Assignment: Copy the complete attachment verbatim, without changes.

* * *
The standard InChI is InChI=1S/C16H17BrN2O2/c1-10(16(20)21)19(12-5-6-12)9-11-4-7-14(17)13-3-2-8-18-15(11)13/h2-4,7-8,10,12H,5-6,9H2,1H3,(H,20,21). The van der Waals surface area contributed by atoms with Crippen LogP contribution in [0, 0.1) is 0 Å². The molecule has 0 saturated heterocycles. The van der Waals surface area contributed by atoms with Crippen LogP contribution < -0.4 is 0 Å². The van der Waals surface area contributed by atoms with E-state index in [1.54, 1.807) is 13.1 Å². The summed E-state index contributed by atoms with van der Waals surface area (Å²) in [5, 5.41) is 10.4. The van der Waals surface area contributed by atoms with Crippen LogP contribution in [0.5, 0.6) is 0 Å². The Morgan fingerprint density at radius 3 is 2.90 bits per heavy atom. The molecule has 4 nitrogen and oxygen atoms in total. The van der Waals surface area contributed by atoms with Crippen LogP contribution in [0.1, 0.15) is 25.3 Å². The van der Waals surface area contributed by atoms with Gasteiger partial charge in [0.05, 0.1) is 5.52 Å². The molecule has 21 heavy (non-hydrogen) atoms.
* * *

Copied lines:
The standard InChI is InChI=1S/C16H17BrN2O2/c1-10(16(20)21)19(12-5-6-12)9-11-4-7-14(17)13-3-2-8-18-15(11)13/h2-4,7-8,10,12H,5-6,9H2,1H3,(H,20,21). The van der Waals surface area contributed by atoms with Crippen LogP contribution in [0, 0.1) is 0 Å². The molecule has 0 saturated heterocycles. The van der Waals surface area contributed by atoms with Crippen LogP contribution < -0.4 is 0 Å². The van der Waals surface area contributed by atoms with E-state index in [1.54, 1.807) is 13.1 Å². The summed E-state index contributed by atoms with van der Waals surface area (Å²) in [5, 5.41) is 10.4. The van der Waals surface area contributed by atoms with Crippen LogP contribution in [0.5, 0.6) is 0 Å². The Morgan fingerprint density at radius 3 is 2.90 bits per heavy atom. The molecule has 4 nitrogen and oxygen atoms in total. The van der Waals surface area contributed by atoms with Crippen LogP contribution in [0.1, 0.15) is 25.3 Å². The van der Waals surface area contributed by atoms with Gasteiger partial charge in [0.05, 0.1) is 5.52 Å². The molecule has 21 heavy (non-hydrogen) atoms.